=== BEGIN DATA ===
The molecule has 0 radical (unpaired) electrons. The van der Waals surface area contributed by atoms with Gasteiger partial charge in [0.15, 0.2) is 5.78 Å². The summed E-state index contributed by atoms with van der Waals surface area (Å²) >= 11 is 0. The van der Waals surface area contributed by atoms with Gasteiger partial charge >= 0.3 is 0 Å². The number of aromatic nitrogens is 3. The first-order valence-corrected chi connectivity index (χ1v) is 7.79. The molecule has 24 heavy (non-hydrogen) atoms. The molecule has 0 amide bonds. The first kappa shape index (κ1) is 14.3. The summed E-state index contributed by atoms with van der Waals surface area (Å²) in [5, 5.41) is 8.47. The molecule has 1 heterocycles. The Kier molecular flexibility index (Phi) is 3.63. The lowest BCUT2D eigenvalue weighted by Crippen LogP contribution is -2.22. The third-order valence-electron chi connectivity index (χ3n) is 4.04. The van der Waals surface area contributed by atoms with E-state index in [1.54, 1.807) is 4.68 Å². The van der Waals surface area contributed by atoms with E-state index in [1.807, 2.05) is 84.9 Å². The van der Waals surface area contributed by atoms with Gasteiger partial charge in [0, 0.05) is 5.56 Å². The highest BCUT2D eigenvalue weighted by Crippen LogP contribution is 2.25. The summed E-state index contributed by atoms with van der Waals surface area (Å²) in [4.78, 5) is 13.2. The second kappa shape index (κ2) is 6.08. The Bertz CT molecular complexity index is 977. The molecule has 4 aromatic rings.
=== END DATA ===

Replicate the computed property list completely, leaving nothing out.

The molecule has 0 radical (unpaired) electrons. The van der Waals surface area contributed by atoms with Gasteiger partial charge in [0.15, 0.2) is 5.78 Å². The summed E-state index contributed by atoms with van der Waals surface area (Å²) >= 11 is 0. The van der Waals surface area contributed by atoms with Gasteiger partial charge >= 0.3 is 0 Å². The number of aromatic nitrogens is 3. The first-order valence-corrected chi connectivity index (χ1v) is 7.79. The molecule has 24 heavy (non-hydrogen) atoms. The molecule has 0 amide bonds. The first kappa shape index (κ1) is 14.3. The summed E-state index contributed by atoms with van der Waals surface area (Å²) in [5, 5.41) is 8.47. The molecule has 1 heterocycles. The Kier molecular flexibility index (Phi) is 3.63. The lowest BCUT2D eigenvalue weighted by Crippen LogP contribution is -2.22. The third-order valence-electron chi connectivity index (χ3n) is 4.04. The van der Waals surface area contributed by atoms with E-state index in [1.54, 1.807) is 4.68 Å². The van der Waals surface area contributed by atoms with E-state index in [1.807, 2.05) is 84.9 Å². The van der Waals surface area contributed by atoms with Gasteiger partial charge in [0, 0.05) is 5.56 Å². The highest BCUT2D eigenvalue weighted by Crippen LogP contribution is 2.25. The summed E-state index contributed by atoms with van der Waals surface area (Å²) in [4.78, 5) is 13.2. The second kappa shape index (κ2) is 6.08. The Bertz CT molecular complexity index is 977. The molecule has 4 aromatic rings.